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Redefining sovereignty

By Henry Lamb
web posted April 19, 2004

Responding to a constituent's request to oppose the Law of the Seas Treaty, Senator Conrad Burns told his constituent that the treaty did not surrender national sovereignty. When pressed for an explanation of the Senator's claim, when Article 2(3) clearly says, "sovereignty over the territorial sea is exercised subject to this Convention...," the Senator's staff said, "we'll have to get back to you on that."

After three phone calls over seven days, Myron Nordquist responded, not to speak for the Senator, but as an advisor to the Senator. He says that Article 2(3) does not surrender national sovereignty, that it is an "exercise" of national sovereignty. He said, further, that any claim that the treaty surrenders national sovereignty is "complete and utter nonsense." He said, "No international lawyer would agree with such a claim."

Let's read the complete sentence again:

"The sovereignty over territorial sea is exercised subject to this Convention, and other international law."

Sorry, Myron, the only "exercise" of sovereignty allowed by this treaty is the surrender of it.
Your international lawyer friends, and the International Court of Justice may agree with your interpretation, but voters in Montana can read, and decide for themselves what this sentence means.

Myron's interpretation of "...exercised subject to this Convention..." is an example of how national sovereignty is being redefined by the proponents of global governance. This redefinition is being institutionalized through the concept of "sovereign equality," rather than "equal sovereignty."

"Equal sovereignty" means that each nation has an equal right to determine its own destiny. "Sovereign equality" means that each nation has equal rights under a common authority. That common authority, of course, is the United Nations.

Treaties are an important diplomatic tool which sovereign nations use to promote peaceful interchange between and among nations. Treaties are valuable when they are voluntary, and provide mutual benefits to the parties. Nations used treaties for thousands of years before there was a United Nations. Only in recent years has the United Nations insinuated itself as the arbiter and enforcer of treaties on a global basis. In so doing, it is becoming the "common authority," through which sovereign equality can be enforced.

Many powerful people believe that this is the next logical step forward in societal evolution: a world government to keep all nations working toward social and economic equality, and to ensure protection for, and equal benefits from, the earth's natural resources. This is the express goal of "sustainable development."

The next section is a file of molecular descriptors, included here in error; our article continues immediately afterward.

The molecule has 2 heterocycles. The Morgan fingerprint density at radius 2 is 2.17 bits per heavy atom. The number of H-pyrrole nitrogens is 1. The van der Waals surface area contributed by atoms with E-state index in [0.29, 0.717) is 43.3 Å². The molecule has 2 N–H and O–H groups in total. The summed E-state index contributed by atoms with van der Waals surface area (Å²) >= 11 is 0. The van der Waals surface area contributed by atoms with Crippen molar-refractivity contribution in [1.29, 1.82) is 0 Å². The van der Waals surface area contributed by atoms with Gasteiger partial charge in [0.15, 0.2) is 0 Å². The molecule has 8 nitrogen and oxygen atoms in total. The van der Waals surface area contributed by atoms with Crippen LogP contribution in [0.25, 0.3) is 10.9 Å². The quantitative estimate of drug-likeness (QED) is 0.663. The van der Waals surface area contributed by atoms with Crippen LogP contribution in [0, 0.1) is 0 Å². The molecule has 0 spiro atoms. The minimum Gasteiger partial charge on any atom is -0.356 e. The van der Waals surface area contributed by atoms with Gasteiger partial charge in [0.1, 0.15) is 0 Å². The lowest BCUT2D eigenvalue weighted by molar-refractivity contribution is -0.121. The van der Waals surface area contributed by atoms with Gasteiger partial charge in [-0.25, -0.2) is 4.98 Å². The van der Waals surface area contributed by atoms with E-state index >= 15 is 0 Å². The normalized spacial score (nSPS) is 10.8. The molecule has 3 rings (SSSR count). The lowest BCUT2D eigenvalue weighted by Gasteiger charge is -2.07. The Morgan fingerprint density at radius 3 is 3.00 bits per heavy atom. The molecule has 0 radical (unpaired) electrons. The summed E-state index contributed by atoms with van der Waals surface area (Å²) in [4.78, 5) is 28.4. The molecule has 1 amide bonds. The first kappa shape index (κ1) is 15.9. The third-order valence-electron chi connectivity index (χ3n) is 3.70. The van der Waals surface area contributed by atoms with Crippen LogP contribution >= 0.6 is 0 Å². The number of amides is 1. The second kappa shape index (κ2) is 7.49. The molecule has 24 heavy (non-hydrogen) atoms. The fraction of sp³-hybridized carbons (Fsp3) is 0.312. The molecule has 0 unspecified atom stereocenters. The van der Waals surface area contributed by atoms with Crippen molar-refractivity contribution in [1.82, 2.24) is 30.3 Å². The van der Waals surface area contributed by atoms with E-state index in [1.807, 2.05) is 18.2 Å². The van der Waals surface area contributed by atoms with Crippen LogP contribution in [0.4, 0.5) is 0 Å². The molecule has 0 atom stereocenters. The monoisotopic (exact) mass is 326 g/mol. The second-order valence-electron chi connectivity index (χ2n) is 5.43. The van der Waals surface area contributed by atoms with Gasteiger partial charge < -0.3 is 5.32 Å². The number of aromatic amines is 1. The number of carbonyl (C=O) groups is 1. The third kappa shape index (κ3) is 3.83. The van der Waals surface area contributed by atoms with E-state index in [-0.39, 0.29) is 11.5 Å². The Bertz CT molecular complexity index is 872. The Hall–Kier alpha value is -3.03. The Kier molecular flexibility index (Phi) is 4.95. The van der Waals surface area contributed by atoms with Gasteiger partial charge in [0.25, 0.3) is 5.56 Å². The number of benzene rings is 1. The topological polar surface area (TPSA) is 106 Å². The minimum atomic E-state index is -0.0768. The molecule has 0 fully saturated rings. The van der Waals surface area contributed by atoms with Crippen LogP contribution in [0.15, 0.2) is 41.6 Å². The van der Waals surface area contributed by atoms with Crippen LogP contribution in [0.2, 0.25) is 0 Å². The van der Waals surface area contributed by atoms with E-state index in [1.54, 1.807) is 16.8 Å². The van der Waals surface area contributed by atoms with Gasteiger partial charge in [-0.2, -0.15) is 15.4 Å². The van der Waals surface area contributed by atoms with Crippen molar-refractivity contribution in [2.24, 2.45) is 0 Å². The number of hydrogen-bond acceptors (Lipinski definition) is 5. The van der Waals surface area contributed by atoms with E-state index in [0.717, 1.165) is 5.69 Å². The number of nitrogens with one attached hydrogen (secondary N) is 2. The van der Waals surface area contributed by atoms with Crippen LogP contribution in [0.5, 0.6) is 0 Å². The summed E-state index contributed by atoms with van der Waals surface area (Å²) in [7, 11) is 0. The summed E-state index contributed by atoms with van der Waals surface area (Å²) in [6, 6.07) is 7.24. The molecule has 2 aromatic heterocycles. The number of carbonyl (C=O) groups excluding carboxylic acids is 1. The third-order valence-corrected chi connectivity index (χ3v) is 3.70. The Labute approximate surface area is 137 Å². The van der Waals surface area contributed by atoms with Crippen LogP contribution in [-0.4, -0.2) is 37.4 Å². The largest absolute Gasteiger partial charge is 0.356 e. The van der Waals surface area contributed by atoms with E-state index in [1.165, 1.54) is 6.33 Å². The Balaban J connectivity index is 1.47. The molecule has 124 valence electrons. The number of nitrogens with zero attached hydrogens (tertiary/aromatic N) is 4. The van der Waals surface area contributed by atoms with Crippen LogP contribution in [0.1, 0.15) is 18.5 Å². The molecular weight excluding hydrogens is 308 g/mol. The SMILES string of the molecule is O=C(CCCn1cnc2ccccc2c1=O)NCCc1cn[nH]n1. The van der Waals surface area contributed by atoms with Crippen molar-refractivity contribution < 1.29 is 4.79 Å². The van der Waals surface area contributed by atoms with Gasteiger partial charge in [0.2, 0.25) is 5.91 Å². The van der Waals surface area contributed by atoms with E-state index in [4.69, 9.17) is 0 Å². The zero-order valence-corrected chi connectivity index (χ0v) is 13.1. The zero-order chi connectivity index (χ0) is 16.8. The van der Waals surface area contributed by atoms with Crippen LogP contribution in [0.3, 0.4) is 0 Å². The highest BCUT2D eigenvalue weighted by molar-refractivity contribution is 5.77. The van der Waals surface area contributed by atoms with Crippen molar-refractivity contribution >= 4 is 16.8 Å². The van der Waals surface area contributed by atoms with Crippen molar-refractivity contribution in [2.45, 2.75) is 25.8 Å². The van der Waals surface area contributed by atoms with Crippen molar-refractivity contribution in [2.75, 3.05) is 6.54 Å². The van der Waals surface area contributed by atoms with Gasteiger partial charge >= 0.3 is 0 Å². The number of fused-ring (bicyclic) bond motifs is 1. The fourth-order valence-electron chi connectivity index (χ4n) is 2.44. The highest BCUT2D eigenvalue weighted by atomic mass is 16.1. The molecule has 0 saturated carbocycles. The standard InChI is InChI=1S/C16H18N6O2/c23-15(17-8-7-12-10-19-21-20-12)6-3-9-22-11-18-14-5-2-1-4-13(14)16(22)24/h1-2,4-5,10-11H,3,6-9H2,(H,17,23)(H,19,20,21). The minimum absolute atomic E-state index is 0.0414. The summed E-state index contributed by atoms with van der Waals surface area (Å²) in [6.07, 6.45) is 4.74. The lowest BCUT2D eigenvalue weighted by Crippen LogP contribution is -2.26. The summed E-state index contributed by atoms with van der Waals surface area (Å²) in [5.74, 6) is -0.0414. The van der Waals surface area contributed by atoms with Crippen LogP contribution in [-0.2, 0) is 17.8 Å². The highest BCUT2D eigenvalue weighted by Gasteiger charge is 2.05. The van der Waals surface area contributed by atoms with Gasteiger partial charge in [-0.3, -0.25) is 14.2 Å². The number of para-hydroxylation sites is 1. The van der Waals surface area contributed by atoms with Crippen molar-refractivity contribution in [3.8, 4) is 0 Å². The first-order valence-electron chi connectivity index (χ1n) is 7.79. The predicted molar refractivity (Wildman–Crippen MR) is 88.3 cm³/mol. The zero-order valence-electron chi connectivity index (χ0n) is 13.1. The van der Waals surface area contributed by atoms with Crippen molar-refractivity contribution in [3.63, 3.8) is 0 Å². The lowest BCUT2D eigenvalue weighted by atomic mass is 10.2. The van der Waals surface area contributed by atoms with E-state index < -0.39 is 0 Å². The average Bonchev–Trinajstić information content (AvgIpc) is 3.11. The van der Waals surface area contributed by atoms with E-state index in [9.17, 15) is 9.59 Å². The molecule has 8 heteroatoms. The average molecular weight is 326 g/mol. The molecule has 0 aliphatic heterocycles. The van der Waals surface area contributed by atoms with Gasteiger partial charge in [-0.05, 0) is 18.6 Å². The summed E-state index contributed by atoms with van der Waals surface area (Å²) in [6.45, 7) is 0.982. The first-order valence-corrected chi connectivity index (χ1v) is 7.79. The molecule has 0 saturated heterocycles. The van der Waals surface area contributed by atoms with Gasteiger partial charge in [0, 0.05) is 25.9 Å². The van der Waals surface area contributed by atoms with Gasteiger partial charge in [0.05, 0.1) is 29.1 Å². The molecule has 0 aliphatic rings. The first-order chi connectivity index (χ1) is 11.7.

Under the concept of equal sovereignty, no nation recognizes any authority higher than the sovereignty of its own nation-state. Every nation-state is free to determine its own destiny, and rise or fall because of its own decisions.

The decisions made by the United States since winning its equal sovereignty, have produced a nation unequaled by any other. Most of the other nations in the world seek to contain and control the United States, rather than to emulate the structures that have produced its power.

The United States cannot be defeated; it can, however, be persuaded to surrender its power, and redistribute its wealth, and subject its decisions to the authority of international Conventions and "other rules of international law."

Every U.N. treaty in recent years is another step toward "sovereign equality," which subjects national sovereignty to "international law," administered by the United Nations. The president and the U.S. Senate get this nation into, or keep us from, this growing system of global governance. Voters, ultimately, decide who will make these decisions for the nation. No question is more important to the future of freedom in America, than how the President and the Senators interpret the simple phrase "...sovereignty...is subject to this Convention and other rules of international law."

John Kerry told a Harvard newspaper that he thought U.S. troops should be deployed only at the direction of the U.N. George W. Bush said we don't need permission from the U.N. Bill Clinton signed the Kyoto Protocol, and the Convention on the International Criminal Court. George W. Bush pulled out of both.

The U.S. Senate refused to ratify the Convention on the Law of the Seas and the Convention on Biological Diversity, only after voters flooded their offices with phone calls in opposition. Proponents of global governance, however, consider these events as obstacles raised by "neo-isolationists," that must be overcome. Once again, they have the Law of the Seas Treaty before the Senate, and a promise to bring back the Convention on Biological Diversity.

If America's sovereignty is to be preserved, voters will, once again, have to rise up and tell their President and their Senators that they can read, and they full understand what it means to subject national sovereignty to "...rules of international law."

Henry Lamb is the executive vice president of the Environmental Conservation Organization, and chairman of Sovereignty International.

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